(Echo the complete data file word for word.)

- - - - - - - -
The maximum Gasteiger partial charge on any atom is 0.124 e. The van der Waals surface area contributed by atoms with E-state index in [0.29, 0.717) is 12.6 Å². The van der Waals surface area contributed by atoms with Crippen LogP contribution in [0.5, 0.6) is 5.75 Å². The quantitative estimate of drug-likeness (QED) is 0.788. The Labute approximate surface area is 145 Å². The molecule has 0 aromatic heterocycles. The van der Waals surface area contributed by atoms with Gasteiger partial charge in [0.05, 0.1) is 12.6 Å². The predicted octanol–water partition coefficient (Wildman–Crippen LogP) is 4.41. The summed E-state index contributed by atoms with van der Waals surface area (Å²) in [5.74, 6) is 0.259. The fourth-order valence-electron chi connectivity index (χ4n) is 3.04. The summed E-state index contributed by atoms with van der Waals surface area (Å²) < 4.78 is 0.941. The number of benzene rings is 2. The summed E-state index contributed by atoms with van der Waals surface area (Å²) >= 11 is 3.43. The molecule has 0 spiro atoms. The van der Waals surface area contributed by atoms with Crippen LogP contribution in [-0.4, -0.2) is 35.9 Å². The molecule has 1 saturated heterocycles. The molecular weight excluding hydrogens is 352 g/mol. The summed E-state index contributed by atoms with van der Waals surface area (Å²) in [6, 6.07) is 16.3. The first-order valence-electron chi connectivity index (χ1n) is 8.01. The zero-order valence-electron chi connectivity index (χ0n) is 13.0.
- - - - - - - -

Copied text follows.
The maximum Gasteiger partial charge on any atom is 0.124 e. The van der Waals surface area contributed by atoms with E-state index in [0.29, 0.717) is 12.6 Å². The van der Waals surface area contributed by atoms with Crippen LogP contribution in [0.5, 0.6) is 5.75 Å². The quantitative estimate of drug-likeness (QED) is 0.788. The Labute approximate surface area is 145 Å². The molecule has 0 aromatic heterocycles. The van der Waals surface area contributed by atoms with Gasteiger partial charge in [0.05, 0.1) is 12.6 Å². The predicted octanol–water partition coefficient (Wildman–Crippen LogP) is 4.41. The summed E-state index contributed by atoms with van der Waals surface area (Å²) in [5.74, 6) is 0.259. The fourth-order valence-electron chi connectivity index (χ4n) is 3.04. The summed E-state index contributed by atoms with van der Waals surface area (Å²) < 4.78 is 0.941. The number of benzene rings is 2. The summed E-state index contributed by atoms with van der Waals surface area (Å²) >= 11 is 3.43. The molecule has 0 spiro atoms. The van der Waals surface area contributed by atoms with Crippen LogP contribution in [-0.4, -0.2) is 35.9 Å². The molecule has 1 saturated heterocycles. The molecular weight excluding hydrogens is 352 g/mol. The summed E-state index contributed by atoms with van der Waals surface area (Å²) in [6, 6.07) is 16.3. The first-order valence-electron chi connectivity index (χ1n) is 8.01. The zero-order valence-electron chi connectivity index (χ0n) is 13.0.